Far from being all circled by walls with barbed-wire, camps are often delimited by invisible technological networks. A camp is also a process (control, filtering), not only a physical space.

Functions and characteristics, history, denominations

"The map is not the territory", Borgês wrote: as Europe borders cast their shadow beyond EU limits, "Europe" camps are far more than camps "in Europe".

The "centre d'accueil et d'hébergement de Sangatte", a strange organisation of transit, neither zone d'attente (for people entering the territory at an airport/harbour/railway station and willing to deposit an asylum claim) nor centre de rétention (for migrants waiting to be deported), has functioned as a camp between 1999 and 2002, under the management of the French Red Cross. It is a perfect example of what a camp is used for: created to make invisible the migrants who came to Normandy and Pas-de-Calais to try a passage to UK, it was closed for the same reason, since migrants every night tried, often risking injuries or death, to catch a train or a boat to cross the Channel. Those who were not granted papers for France or UK were chased by the police, and found another kind of camp in Paris: the square Satragne, a small garden near Gare du Nord, where they had neither rights nor housing. How they became a collective, along with some supporting militants, is another story.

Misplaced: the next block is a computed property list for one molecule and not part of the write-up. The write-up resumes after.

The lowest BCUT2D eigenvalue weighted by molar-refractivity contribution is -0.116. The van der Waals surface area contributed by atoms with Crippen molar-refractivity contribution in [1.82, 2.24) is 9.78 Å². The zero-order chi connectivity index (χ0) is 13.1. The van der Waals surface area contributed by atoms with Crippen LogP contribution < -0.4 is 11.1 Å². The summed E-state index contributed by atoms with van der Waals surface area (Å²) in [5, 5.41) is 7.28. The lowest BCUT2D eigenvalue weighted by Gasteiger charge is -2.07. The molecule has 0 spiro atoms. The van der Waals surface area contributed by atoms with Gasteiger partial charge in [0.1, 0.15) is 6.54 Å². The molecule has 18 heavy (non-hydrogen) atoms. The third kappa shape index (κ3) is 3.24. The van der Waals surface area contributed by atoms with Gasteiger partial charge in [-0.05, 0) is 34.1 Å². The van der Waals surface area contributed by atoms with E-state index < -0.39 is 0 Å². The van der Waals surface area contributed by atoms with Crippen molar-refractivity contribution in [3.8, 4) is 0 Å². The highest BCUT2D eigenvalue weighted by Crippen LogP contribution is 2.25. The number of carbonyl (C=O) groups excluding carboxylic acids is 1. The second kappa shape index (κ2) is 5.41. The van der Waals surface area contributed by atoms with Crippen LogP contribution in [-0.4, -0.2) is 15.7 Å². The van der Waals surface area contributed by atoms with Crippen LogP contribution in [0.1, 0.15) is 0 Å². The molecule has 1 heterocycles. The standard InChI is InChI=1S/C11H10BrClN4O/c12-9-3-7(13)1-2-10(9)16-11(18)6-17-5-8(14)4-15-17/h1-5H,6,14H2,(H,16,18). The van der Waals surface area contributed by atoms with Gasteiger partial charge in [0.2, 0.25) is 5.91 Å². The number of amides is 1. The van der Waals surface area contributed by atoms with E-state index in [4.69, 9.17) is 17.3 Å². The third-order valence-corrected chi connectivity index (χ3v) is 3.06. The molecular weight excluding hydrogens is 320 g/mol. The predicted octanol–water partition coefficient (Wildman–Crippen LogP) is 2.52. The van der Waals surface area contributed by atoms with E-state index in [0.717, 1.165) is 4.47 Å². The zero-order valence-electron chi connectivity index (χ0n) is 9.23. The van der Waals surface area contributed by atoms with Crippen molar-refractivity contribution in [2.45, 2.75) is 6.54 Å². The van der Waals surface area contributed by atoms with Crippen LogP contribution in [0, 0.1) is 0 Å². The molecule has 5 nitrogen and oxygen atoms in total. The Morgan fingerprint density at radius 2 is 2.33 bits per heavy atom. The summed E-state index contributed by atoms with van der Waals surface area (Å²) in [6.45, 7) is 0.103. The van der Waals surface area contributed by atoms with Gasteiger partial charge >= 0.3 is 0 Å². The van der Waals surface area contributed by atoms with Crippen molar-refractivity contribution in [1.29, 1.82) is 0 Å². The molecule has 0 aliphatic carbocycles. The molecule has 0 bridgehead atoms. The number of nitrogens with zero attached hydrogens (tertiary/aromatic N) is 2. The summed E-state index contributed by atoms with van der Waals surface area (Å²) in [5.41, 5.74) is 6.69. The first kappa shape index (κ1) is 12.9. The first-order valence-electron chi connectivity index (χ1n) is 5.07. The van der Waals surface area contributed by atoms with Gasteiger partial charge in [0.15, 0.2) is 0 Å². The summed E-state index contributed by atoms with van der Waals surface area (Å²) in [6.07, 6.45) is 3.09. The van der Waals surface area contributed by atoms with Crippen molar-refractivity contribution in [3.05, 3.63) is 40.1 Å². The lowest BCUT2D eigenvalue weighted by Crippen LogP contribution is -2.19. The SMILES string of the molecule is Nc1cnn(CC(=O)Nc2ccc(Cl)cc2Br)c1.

Whatever their names, we call "camps" these "present time Lagers" which evoke German camps for "asocial" in the 30's or the "camps on the beach" that France opened for the Spanish Republican army (Rivesaltes, now a centre de rétention). Camps are not as exceptional as has been said: the domination logic which functions there is also to be found in society at large, as an administrative mechanism to control migrants mobility and to assess a national sovereignty shattered by the making of Europe.

In spite of their differences (size, time of duration, status, functioning), camps have common characteristics

their inmates are exclusively foreigners (outside EU), whose only crime is to have infringed (or tried to infringe) the rules States determine for the crossing of their borders;
frequent legal indetermination;
no freedom of movement;
inmates considered not as subjects but as categories, or even numbers;
violation of fundamental rights (asylum right, private and family life right, right not to be imposed inhumane or degrading treatments, or specific rights for minors);